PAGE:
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Old 01-02-2015, 03:23 PM   #16
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Thanks Ronstar. I am going to chat with my wife this weekend and likely take my non-compete to another employment lawyer asap.
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Old 01-02-2015, 03:40 PM   #17
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@ Choices - no doubt it is not fun and I am sure it has affected my performance in my current job, even though I am still doing very well. I too was using alcohol as a de-stressor and although I recently realized it and cut it way down, I shouldn't have to feel like I need to escape from the stress. I am going to chat with my wife about taking my non-compete to another employment lawyer asap.
Thanks!
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Old 01-02-2015, 04:42 PM   #18
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she doubted that my current company could prevail in any suit, but that they could cost me a lot of time, money and negative energy in the process.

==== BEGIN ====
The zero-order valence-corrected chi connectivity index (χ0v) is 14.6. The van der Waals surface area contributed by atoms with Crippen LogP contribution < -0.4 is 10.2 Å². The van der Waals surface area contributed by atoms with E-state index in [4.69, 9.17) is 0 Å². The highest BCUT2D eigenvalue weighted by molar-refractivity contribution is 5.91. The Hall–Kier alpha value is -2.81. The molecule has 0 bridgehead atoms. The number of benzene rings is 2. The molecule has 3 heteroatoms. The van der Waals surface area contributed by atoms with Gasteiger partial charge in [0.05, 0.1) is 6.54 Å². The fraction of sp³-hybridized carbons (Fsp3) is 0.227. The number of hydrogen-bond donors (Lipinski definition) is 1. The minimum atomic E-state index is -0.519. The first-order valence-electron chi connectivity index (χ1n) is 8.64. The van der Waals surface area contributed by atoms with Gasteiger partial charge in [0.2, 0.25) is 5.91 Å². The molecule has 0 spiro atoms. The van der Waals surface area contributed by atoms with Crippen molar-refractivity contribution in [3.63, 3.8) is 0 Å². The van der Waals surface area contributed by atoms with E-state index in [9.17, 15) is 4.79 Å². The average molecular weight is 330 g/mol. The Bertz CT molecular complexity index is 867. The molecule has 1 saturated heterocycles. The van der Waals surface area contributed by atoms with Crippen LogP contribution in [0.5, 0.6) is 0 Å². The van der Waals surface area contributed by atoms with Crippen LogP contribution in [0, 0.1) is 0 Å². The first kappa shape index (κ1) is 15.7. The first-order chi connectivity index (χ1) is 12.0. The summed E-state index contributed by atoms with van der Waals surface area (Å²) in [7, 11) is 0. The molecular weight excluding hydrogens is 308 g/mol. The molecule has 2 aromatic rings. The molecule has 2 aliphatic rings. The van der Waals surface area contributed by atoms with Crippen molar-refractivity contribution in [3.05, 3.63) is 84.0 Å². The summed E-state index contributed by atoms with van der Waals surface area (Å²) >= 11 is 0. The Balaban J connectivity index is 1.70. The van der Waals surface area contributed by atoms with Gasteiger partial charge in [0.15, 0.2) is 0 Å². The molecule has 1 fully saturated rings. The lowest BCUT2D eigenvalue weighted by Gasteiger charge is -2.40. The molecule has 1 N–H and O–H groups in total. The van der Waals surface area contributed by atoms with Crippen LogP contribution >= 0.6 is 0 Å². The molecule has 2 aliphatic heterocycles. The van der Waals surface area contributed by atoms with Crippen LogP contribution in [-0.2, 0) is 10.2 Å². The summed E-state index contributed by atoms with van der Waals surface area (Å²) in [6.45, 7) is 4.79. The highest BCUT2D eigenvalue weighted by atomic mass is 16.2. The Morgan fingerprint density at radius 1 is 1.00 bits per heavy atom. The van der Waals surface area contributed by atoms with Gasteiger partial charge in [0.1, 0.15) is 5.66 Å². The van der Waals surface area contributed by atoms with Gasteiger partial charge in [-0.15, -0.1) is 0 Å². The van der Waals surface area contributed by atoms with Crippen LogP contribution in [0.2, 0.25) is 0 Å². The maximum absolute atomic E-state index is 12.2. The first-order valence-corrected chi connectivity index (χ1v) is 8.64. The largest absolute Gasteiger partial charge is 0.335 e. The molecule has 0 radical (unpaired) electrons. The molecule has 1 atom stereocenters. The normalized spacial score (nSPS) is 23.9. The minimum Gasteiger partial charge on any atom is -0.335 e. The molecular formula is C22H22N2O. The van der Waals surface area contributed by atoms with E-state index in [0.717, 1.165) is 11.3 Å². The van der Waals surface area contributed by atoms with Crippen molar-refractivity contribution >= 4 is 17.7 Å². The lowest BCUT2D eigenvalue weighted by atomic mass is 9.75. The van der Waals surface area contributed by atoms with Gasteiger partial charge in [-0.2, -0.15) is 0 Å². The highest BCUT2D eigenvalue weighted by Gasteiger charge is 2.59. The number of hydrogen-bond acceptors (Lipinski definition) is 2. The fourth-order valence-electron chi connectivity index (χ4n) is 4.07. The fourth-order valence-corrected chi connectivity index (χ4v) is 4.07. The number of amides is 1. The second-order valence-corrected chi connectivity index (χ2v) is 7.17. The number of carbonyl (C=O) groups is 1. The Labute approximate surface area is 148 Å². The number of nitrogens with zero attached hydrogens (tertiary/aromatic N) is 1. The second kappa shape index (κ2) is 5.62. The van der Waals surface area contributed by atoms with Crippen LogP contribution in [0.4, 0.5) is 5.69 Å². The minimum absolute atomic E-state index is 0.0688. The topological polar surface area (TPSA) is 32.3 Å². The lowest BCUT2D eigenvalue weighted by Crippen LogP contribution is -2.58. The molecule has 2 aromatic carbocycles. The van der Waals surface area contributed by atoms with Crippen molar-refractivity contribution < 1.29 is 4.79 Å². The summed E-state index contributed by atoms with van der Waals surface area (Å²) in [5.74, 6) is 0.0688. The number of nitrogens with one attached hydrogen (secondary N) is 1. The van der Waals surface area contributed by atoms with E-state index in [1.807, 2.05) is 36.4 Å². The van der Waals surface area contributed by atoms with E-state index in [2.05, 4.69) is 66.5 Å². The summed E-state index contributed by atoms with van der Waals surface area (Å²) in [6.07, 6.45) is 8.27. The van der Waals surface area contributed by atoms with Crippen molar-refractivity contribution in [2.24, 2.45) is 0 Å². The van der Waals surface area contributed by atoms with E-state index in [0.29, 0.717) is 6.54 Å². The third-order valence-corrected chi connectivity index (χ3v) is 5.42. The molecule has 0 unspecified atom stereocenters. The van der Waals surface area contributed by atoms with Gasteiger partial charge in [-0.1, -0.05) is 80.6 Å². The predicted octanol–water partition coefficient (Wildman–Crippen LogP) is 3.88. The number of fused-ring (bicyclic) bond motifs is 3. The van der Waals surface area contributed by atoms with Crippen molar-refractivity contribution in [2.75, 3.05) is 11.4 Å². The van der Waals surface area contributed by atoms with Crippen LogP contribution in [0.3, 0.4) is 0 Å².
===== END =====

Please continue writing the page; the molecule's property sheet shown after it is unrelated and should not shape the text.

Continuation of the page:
Non-competes have gotten harder to break. The law now favors the employer. And in the end, is it worth the risk of an expensive lawsuit? Even if you prevail, you lose. They have deeper pockets for such things.

Kook, is there an option to decrease your hours? Go part-time? It isn't a perfect solution but it could be a first step. I have faced the same work stress and it isn't fun. That is how I have addressed mine.

If not, and you believe the business has serious potential to expand (and you would know), then maybe it is time to move on. Good luck you!
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Old 01-02-2015, 04:57 PM   #19
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I worked for a guy we called "Little Hitler." When offered a transfer within my company, I jumped divisions and flew the coop.

Life is not worth serious anxiety, gloom, despair, misery and deep depression for another 10 or 20 years.

Time to say "Adios!"
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Old 01-02-2015, 05:07 PM   #20
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From your description, your current job is going to kill you. Figure out what needs to be done regarding your wife's business and your finances, and get out.